Bunnings Warehouse Port Macquarie has lodged a development application to demolish the existing noise wall adjacent to the Oxley Highway.
The 4.25 metre high sound abatement wall was constructed along the Oxley Highway boundary extending for some 640 metres, according to the DA lodged with Port Macquarie-Hastings Council.
Bunnings state operations manager Robyn Hudson said the business considers itself as part of the community.
"We are open to hearing any concerns residents may have about our recent development application submitted to council," she said.
"We will continue to work with council to deliver the most appropriate solution for the area."
But the proposal has been branded "arrogant" by one resident of the neighbouring Sienna Grange Retirement Community.
Brian Reynolds says Bunnings' sole intention is to expose its branding to highway traffic.
"They've already built the advertising tower at the rear of the complex," he said.
"So they must be confident about having this noise wall demolished.
"I think it is arrogant to suggest this will be an improvement to the entrance of Port Macquarie."
The proposal would see the demolition of the existing noise wall from John Oxley Drive and along the highway to the end of the Bunnings boundary and to refresh and renew the current landscaping.
The area would then be re-landscaped using established landscaping augmented to restore the area as a continuous landscape edge to the highway.
The work is estimated to cost some $225,000.
In April 2018 Bunnings obtained development consent to construct its new warehouse on the site. The new warehouse opened on March 4.
The DA notes that Bunnings has invested over $50m into development of its new store providing substantial additional employment opportunities.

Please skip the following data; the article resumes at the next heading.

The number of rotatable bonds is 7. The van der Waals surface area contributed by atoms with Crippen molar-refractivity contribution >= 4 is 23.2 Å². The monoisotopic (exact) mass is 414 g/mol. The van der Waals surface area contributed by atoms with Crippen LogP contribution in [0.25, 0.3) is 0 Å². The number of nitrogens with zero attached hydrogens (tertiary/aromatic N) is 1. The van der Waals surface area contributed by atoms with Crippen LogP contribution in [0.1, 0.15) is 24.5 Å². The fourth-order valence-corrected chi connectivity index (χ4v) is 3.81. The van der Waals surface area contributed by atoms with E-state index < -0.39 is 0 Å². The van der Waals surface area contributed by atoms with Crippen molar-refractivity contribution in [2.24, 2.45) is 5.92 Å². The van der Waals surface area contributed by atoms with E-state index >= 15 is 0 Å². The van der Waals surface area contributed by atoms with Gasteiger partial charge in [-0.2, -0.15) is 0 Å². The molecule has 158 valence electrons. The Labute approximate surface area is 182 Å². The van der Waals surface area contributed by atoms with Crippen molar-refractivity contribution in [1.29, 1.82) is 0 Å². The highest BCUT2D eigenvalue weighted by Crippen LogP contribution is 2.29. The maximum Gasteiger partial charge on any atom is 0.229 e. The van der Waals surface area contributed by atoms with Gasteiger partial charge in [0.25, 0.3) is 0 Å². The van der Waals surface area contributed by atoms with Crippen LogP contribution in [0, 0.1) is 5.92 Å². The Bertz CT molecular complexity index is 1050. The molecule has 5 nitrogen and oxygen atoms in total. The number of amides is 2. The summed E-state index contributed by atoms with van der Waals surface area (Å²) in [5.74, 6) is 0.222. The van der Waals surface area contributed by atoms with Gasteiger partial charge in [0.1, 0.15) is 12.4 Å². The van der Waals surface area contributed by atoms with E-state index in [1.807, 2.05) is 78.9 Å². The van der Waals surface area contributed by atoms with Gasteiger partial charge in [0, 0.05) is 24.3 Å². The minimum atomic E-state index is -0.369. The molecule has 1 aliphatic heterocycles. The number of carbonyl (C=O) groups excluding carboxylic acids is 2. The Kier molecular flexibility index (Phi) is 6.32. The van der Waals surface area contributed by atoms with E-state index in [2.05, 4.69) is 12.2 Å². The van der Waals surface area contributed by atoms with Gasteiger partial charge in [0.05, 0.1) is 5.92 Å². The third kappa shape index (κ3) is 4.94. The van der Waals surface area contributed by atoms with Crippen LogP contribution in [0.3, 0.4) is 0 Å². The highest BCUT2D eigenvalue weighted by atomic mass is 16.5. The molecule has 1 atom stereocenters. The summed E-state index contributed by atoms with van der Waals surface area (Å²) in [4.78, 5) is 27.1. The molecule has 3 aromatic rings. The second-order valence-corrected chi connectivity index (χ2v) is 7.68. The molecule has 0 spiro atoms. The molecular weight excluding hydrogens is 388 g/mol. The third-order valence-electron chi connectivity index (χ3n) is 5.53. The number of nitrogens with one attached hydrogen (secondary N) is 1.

Bunnings says it is seeking council and RMS support to remove the noise wall on the Oxley Highway boundary 'to provide an improved street exposure to its development'.
"No change is proposed to the extents of approved signage on the relevant elevations of the approved Bunnings Warehouse," the DA says.
"However, it is acknowledged that the proposal will have the effect of enhancing the visibility of the approved signs."
However, it is acknowledged that the proposal will have the effect of enhancing the visibility of the approved signs.Bunnings DA
Bunnings engaged AECOM in late 2018 to review the proposal from an acoustic impact perspective.
In the DA AECOM report says: It was found that noise levels decreased or remained the same at most receivers. Where noise levels were predicted to increase the maximum increase was 0.4 dB during the daytime and 0.3 dB during the night.
Mr Reynolds, who has lived in the Sienna Grange complex for five years, says the noise abatement wall was put in place for a reason.
"We get significant road traffic noise now but have learnt to live with it," he said. "We have no complaints about that.
"If they take down that wall to the extent that want too, it will increase traffic noise.
"This is simply about gaining exposure for their brand to the highway.
"If this wall is removed it certainly sets a precedent for every similar noise wall constructed along every piece of highway and roadway across the site.
"I can't see how council or the RMS can accept it based on that precedent."
Mr Reynolds also took exception to the modelling used for the DA application.
He says the RMS used a company to undertake a noise survey who found the wall was needed.
"Yet the same company was commissioned by Bunnings and now they are saying the wall is not needed, due to their modelling.
But modelling is just using a series of variables and then deciding what the possible outcomes are.Brian Reynolds
"But modelling is just using a series of variables and then deciding what the possible outcomes are.
"It's a bit like weather forecasting," he said.
Another resident, Fran Varga, has lived in the complex for six years.
She believes the noise from the highway has increased since the Bunnings building was constructed.
"I am not a noise specialist but it appears as though the (highway traffic) noise is bouncing off the Bunnings building," she said.
"We always knew the highway was there, we knew the development was going to happen but the removal of that noise wall will be the final straw.
"There is a smaller 3 metre timber fence between Bunnings and Sienna Grange that is supposed to stop the noise too."
Mr Reynolds has written to minister for roads Melinda Pavey, Port Macquarie MP Leslie Williams, Country Labor candidate Peter Alley, mayor Peta Pinson and all councillors.
The Port News asked Sienna Grange management group Australian Unity for comment.
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